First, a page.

(Bloomberg) -- America’s schools have nowhere near the money they need to reopen safely in the pandemic. To bail themselves out, districts are tapping some unlikely benefactors: the nation’s 3.5 million teachers.
In Columbus, Georgia, Amber Dumbuya is spending more than $1,000, much of it out-of-pocket, to fortify her high school literature classroom. Like the proprietor of her own stationery store, she’s stocking up on dry-erase boards, pencil pouches, highlighters, floor cushions and metal stools. That way, her seniors can study in socially distant pods. 
“It’s a tough place to be,” said Dumbuya, whose own son starts kindergarten this year. “And then you get the guilt because that’s money that could have gone toward your 5-year-old and their school supplies.”
Facing shortages, many teachers feel they have no choice but to pay for masks, disinfectant and all manner of items for socially distanced and remote classrooms. So they find themselves in an unenviable position: They bear the health risk of returning to work, and they must subsidize classroom reopening while politicians fight over how much money is needed to do it right.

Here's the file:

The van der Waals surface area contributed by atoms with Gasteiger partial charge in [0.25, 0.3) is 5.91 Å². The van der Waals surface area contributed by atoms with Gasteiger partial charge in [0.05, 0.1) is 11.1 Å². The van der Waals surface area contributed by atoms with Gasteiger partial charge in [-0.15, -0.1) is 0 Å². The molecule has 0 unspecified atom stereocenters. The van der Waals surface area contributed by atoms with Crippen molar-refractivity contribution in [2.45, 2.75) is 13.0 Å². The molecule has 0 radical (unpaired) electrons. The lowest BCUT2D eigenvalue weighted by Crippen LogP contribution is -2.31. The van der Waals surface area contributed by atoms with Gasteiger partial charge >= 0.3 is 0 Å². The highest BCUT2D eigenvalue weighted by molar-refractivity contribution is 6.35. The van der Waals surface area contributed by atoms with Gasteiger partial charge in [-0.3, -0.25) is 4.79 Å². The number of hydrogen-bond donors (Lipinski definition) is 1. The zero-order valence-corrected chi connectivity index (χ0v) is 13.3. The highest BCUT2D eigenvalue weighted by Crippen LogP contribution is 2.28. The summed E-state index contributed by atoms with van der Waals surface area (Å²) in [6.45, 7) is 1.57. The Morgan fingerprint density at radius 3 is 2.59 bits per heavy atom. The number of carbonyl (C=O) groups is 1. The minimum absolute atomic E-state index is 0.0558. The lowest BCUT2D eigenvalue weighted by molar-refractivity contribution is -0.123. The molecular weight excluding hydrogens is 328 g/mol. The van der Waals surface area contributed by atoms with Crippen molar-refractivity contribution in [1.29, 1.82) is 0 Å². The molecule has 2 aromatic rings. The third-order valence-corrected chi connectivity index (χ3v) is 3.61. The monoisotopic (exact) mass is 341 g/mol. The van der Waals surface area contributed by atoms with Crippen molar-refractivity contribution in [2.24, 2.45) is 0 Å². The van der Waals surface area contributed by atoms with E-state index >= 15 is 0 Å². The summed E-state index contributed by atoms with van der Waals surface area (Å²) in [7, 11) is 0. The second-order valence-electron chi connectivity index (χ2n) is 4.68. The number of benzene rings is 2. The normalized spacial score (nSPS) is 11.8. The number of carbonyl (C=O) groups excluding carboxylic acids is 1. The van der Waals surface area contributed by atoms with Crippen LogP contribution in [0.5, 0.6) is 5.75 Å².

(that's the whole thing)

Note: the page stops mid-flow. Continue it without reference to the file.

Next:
Teachers have long accepted what amounts to a hidden tax for school supplies. Each year, from their own savings, they spend on average almost $500 for extra pencils, paper and other school supplies, federal data show.
But this school year, if every teacher spends just $100 more, the tab will easily top $2 billion. That’s a conservative assumption. In Georgia, Dumbuya needs more than three times the usual sum, even though classes are only starting virtually this month and may —or may not — be in person in September. To pay some of her expenses she’s fundraising online.
In a socially distanced or remote classroom, teachers are finding that typically shared items — pens, pencils, scissors, books and other learning materials — will now be needed for each child.
Many teachers are mothers asked to return to classrooms of dubious safety while quietly helping make up for deficits. More than three-quarters of U.S. public school teachers are women. At 29, Dumbuya makes roughly $47,000 a year before taxes, health care and mandatory retirement contributions. 
“One of the worst kept secrets is that classrooms are funded in large part by what CONTINUE READING: Teachers Pay for  PPE So U.S. Schools Can Reopen - BNN Bloomberg